SA's water crisis: Prepare for worse
Article by: Kimberly Guest
Manage your home 8 Jun 2023

Water crisis: Prepare for worse

South Africa’s water crisis is set to worsen as infrastructure problems and higher stages of loadshedding are aggravated by changing weather patterns. This means that households will need to pay close attention to the quality and security of their home’s water supply.

According to an update from the United Nation’s World Meteorological Organization, El Niño weather patterns are set to return mid-2023, strengthening as the year progresses. Locally, El Niño is often associated with increased heat and drought. Notably, the WMO says the coming El Niño will most likely lead to a new spike in global heating and increase the chances of record-breaking temperatures around the world.

It's worth noting that South Africa has just experienced a 4 year period of mild weather and good rainfall in many parts of the country. Nevertheless, households have still had to deal with water restrictions and interruptions. The cause of this is complex, says climate change and energy expert Nick Hedley.

“South Africa has not invested in water infrastructure such as dams, purification works and recycling, just like we failed to prepare and invest ahead for electricity infrastructure before the power crisis started in 2007. Our existing infrastructure has also not been properly maintained, meaning we lose a massive amount of water to leaks. Loadshedding, of course, has made the whole situation worse as we need power to treat and pump water to where it's needed,” he explains.  

“When you consider the impact that El Niño with its heat and drought conditions is going to have on our existing water problems, it becomes quite alarming for South Africa.”

Preparing your home for water security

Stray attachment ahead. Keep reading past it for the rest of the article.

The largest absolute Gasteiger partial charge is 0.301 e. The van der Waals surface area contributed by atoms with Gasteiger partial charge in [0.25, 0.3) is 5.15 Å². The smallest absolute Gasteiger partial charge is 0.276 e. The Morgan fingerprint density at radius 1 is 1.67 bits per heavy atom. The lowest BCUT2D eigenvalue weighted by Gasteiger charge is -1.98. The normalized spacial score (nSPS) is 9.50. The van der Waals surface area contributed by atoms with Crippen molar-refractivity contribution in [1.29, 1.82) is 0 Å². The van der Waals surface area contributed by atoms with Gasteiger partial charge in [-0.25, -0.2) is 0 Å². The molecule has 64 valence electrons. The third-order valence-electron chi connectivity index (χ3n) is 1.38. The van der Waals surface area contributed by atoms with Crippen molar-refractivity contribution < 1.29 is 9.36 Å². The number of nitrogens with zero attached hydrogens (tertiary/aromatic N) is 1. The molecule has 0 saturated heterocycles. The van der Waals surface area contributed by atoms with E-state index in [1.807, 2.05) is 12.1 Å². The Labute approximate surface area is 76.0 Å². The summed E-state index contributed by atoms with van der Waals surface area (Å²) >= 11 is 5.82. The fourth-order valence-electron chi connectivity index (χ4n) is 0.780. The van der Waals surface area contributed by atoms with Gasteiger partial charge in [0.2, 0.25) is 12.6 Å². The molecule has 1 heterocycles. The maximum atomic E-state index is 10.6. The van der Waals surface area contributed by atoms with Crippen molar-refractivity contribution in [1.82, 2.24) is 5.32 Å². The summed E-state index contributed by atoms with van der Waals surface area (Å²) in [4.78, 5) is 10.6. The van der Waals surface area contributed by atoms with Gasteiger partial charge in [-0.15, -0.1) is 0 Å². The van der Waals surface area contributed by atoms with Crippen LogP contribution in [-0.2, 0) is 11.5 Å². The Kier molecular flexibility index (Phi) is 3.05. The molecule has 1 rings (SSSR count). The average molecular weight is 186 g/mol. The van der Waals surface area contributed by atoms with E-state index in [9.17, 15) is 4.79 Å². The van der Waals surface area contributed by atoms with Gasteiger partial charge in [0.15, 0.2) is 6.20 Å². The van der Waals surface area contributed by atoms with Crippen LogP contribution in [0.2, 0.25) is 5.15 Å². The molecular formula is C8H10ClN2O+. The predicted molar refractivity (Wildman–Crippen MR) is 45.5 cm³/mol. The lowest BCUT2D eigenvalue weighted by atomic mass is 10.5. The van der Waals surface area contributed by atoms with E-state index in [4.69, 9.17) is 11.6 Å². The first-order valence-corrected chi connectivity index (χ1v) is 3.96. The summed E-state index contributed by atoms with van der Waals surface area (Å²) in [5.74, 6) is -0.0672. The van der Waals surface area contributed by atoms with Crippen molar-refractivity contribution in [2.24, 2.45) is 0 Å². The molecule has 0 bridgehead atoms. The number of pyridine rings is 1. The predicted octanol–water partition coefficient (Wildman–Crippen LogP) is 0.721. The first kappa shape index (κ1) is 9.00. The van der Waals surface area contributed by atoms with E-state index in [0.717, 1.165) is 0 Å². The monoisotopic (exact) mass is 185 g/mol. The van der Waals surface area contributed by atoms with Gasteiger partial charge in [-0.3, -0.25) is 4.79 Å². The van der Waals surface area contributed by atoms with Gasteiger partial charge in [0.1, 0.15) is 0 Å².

The combination of water challenges, increasing levels of loadshedding and El Niño is certain to have a hard knock on households and not just because of food security either.

As we have seen with power shortages, the first call for changes go to households to reduce their consumption. At the same time, reduced rainfall and increased heat levels are also going to see the demand for water within homes climb.

For households this means that taking steps to protect their water security should happen sooner rather than later. These steps should cover 3 main areas:

  • Reduce demand: One of the most important things that will be asked of households is to cut water consumption. And if Cape Town’s Day Zero experience is anything to go by, you could face fines if you don’t comply. Now is the time to consider how efficiently you use water in your home, changing your taps and fixtures to low-flow selections and, if you can, upgrading appliances like washing machines to more eco-friendly options. If you’re an avid gardener, you’ll want to consider rejuvenating your outdoor environment with plants and lawn substitutes that are both waterwise and drought resistant. 
  • Backup water supply: Water storage tanks are a great idea for ensuring your family makes best use of available resources and has access to water during interruptions. For reducing your reliance on municipal water supply during restrictions, rainwater, grey water and pool backwash tanks can do a great job of cutting your monthly consumption. Municipal backup tanks, on the other hand, store water for use during interruptions and water shedding.
  • Water safety: South Africa’s water crisis has extended to water quality with cholera outbreaks in Gauteng and the Free State representing warnings that cannot be ignored. If you’re not keen on adding bottled water to your monthly costs, investing in a high-quality water filtration device can put your mind at ease that your family’s drinking and cooking water is safe. Alternatively, make sure to boil water before consumption or use in the preparation of food.
Looking for options to secure your home’s water supply?

The LookSee Marketplace offers a range of water tanks that can help you start harvesting rainwater or store municipal water for use during outages.